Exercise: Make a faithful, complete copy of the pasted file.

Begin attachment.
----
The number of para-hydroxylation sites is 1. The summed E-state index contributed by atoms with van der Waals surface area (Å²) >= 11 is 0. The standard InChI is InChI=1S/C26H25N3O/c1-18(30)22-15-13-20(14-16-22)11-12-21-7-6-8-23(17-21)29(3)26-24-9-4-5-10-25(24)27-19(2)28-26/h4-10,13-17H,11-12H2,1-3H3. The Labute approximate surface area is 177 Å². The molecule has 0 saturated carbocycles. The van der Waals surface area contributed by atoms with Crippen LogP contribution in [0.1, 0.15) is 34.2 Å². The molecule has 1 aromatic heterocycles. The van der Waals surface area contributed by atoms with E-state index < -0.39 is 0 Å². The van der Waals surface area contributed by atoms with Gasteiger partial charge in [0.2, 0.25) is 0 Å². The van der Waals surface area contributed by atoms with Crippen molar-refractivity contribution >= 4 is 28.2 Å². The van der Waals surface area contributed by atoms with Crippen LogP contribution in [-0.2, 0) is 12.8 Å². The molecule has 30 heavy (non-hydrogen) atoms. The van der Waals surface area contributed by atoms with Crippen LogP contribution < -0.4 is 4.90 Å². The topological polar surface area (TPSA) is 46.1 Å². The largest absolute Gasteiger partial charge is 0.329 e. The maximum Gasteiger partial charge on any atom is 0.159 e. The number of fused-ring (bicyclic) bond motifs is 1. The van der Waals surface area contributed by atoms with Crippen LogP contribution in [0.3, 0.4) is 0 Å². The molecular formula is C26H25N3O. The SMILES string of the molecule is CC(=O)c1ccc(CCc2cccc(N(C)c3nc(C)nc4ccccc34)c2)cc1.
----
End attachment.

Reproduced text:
The number of para-hydroxylation sites is 1. The summed E-state index contributed by atoms with van der Waals surface area (Å²) >= 11 is 0. The standard InChI is InChI=1S/C26H25N3O/c1-18(30)22-15-13-20(14-16-22)11-12-21-7-6-8-23(17-21)29(3)26-24-9-4-5-10-25(24)27-19(2)28-26/h4-10,13-17H,11-12H2,1-3H3. The Labute approximate surface area is 177 Å². The molecule has 0 saturated carbocycles. The van der Waals surface area contributed by atoms with Crippen LogP contribution in [0.1, 0.15) is 34.2 Å². The molecule has 1 aromatic heterocycles. The van der Waals surface area contributed by atoms with E-state index < -0.39 is 0 Å². The van der Waals surface area contributed by atoms with Gasteiger partial charge in [0.2, 0.25) is 0 Å². The van der Waals surface area contributed by atoms with Crippen molar-refractivity contribution >= 4 is 28.2 Å². The van der Waals surface area contributed by atoms with Crippen LogP contribution in [-0.2, 0) is 12.8 Å². The molecule has 30 heavy (non-hydrogen) atoms. The van der Waals surface area contributed by atoms with Crippen LogP contribution < -0.4 is 4.90 Å². The topological polar surface area (TPSA) is 46.1 Å². The largest absolute Gasteiger partial charge is 0.329 e. The maximum Gasteiger partial charge on any atom is 0.159 e. The number of fused-ring (bicyclic) bond motifs is 1. The van der Waals surface area contributed by atoms with Crippen LogP contribution in [0.3, 0.4) is 0 Å². The molecular formula is C26H25N3O. The SMILES string of the molecule is CC(=O)c1ccc(CCc2cccc(N(C)c3nc(C)nc4ccccc34)c2)cc1.